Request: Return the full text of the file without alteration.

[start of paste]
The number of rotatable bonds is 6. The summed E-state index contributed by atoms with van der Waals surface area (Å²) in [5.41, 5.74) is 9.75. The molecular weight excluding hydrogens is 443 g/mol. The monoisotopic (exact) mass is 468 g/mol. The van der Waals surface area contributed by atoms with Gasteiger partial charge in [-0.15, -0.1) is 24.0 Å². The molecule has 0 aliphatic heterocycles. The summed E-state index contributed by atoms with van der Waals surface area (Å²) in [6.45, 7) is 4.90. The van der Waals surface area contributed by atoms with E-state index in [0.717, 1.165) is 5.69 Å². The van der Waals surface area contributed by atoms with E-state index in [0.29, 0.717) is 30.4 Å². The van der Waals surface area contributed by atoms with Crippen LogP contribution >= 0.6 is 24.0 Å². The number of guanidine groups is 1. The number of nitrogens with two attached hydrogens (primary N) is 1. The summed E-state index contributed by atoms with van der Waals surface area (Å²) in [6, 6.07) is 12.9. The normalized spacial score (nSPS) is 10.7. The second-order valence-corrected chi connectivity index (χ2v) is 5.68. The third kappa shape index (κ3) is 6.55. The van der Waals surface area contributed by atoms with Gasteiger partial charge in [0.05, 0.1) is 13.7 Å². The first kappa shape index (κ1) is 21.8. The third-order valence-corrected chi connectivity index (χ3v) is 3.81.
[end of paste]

The number of rotatable bonds is 6. The summed E-state index contributed by atoms with van der Waals surface area (Å²) in [5.41, 5.74) is 9.75. The molecular weight excluding hydrogens is 443 g/mol. The monoisotopic (exact) mass is 468 g/mol. The van der Waals surface area contributed by atoms with Gasteiger partial charge in [-0.15, -0.1) is 24.0 Å². The molecule has 0 aliphatic heterocycles. The summed E-state index contributed by atoms with van der Waals surface area (Å²) in [6.45, 7) is 4.90. The van der Waals surface area contributed by atoms with E-state index in [0.717, 1.165) is 5.69 Å². The van der Waals surface area contributed by atoms with E-state index in [0.29, 0.717) is 30.4 Å². The van der Waals surface area contributed by atoms with Crippen LogP contribution >= 0.6 is 24.0 Å². The number of guanidine groups is 1. The number of nitrogens with two attached hydrogens (primary N) is 1. The summed E-state index contributed by atoms with van der Waals surface area (Å²) in [6, 6.07) is 12.9. The normalized spacial score (nSPS) is 10.7. The second-order valence-corrected chi connectivity index (χ2v) is 5.68. The third kappa shape index (κ3) is 6.55. The van der Waals surface area contributed by atoms with Gasteiger partial charge in [0.05, 0.1) is 13.7 Å². The first kappa shape index (κ1) is 21.8. The third-order valence-corrected chi connectivity index (χ3v) is 3.81.